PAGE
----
Experts Worry About Students' E-Cigarette Use Upon Return to School

Experts Worry About Students' E-Cigarette Use Upon Return to School
Experts warn of increased youth vaping as students return to school, with flavored e-cigarettes appealing to children and teens.

KATU continues to focus on student safety in the back-to-school series, and reports that as students return to classrooms in the next week or two, health experts are concerned about an increase in e-cigarette use among children and teenagers.

Matthew Myers, chairman of the Smoke-Free Kids campaign, stated that students even place these products under their pillows at night. With e-cigarettes, it is difficult to determine if someone is smoking as many e-cigarette products are either flavored or unflavored, making them odorless unlike traditional cigarettes. However, parents may notice changes in their child's behavior.

Matthew Myers asked if there has been an increase in the number of missing children recently, and if they have disappeared while being alone. He also inquired if there are signs of anxiety or stress among the children, as these are common indicators of addiction.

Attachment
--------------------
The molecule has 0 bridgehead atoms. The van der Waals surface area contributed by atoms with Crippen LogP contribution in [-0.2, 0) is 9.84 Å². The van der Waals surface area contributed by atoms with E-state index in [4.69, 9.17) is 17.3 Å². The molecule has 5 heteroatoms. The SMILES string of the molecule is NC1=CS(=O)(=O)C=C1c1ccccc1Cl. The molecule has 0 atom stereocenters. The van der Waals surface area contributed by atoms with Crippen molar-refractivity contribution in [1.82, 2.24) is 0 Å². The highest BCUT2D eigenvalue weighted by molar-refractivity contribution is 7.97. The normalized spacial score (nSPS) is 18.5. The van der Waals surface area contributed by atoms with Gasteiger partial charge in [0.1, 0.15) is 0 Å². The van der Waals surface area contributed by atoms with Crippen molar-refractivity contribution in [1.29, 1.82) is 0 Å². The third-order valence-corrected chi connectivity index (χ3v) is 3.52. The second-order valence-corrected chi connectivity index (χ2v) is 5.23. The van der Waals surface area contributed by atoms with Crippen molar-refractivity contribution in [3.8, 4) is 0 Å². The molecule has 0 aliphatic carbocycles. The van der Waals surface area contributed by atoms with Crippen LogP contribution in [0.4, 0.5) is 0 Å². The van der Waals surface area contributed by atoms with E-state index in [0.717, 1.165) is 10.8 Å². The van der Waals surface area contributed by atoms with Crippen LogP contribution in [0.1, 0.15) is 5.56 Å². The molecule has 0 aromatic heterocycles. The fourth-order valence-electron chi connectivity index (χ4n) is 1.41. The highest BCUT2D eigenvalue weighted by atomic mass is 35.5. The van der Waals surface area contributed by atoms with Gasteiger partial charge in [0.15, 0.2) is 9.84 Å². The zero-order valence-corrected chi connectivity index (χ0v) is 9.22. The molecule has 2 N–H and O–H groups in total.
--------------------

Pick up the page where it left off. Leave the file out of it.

According to data provided by the Oregon Tobacco-Free Kids organization, approximately 5,500 adult deaths occur annually in the state due to smoking-related illnesses. Myers expressed concern that students may resume using e-cigarettes upon returning to school.

Myers stated that the market for electronic cigarette products is saturated with fruity and sweet flavors, attracting children and teenagers. Some even offer nicotine e-cigarettes. Many children believe these products are harmless until they become addicted.

Myers advises families that smoking can have a serious impact on children and teenagers' learning, focus, and memory. The first step is to ensure that your child knows the facts. It is important to have regular conversations with your child about smoking rather than having one big talk.

According to data from the Smoke-Free Kids campaign, over 21% of high school students report using electronic cigarettes. However, health experts warn that it's not just high schoolers - even younger adolescents are experimenting with e-cigarettes.


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